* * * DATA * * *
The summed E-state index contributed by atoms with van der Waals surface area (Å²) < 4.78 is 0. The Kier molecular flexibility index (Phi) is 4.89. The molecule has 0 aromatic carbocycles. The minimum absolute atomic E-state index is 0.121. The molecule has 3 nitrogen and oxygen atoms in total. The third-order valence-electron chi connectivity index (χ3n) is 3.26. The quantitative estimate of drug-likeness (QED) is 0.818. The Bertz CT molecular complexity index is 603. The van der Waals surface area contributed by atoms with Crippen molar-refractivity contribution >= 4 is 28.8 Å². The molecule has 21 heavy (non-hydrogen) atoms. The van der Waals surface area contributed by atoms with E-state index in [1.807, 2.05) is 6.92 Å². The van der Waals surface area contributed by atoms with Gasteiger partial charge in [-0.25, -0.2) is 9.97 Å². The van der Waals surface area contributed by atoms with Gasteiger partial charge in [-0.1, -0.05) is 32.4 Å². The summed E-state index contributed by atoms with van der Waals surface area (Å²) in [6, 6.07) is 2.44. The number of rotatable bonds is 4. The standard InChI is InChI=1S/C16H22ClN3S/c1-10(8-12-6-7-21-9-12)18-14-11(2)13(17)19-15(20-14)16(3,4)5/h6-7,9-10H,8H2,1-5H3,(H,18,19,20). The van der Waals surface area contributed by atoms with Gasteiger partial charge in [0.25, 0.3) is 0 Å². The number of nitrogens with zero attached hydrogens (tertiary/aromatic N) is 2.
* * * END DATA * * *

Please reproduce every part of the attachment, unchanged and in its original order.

The summed E-state index contributed by atoms with van der Waals surface area (Å²) < 4.78 is 0. The Kier molecular flexibility index (Phi) is 4.89. The molecule has 0 aromatic carbocycles. The minimum absolute atomic E-state index is 0.121. The molecule has 3 nitrogen and oxygen atoms in total. The third-order valence-electron chi connectivity index (χ3n) is 3.26. The quantitative estimate of drug-likeness (QED) is 0.818. The Bertz CT molecular complexity index is 603. The van der Waals surface area contributed by atoms with Crippen molar-refractivity contribution >= 4 is 28.8 Å². The molecule has 21 heavy (non-hydrogen) atoms. The van der Waals surface area contributed by atoms with E-state index in [1.807, 2.05) is 6.92 Å². The van der Waals surface area contributed by atoms with Gasteiger partial charge in [-0.25, -0.2) is 9.97 Å². The van der Waals surface area contributed by atoms with Gasteiger partial charge in [-0.1, -0.05) is 32.4 Å². The summed E-state index contributed by atoms with van der Waals surface area (Å²) in [6, 6.07) is 2.44. The number of rotatable bonds is 4. The standard InChI is InChI=1S/C16H22ClN3S/c1-10(8-12-6-7-21-9-12)18-14-11(2)13(17)19-15(20-14)16(3,4)5/h6-7,9-10H,8H2,1-5H3,(H,18,19,20). The van der Waals surface area contributed by atoms with Gasteiger partial charge in [0.25, 0.3) is 0 Å². The number of nitrogens with zero attached hydrogens (tertiary/aromatic N) is 2.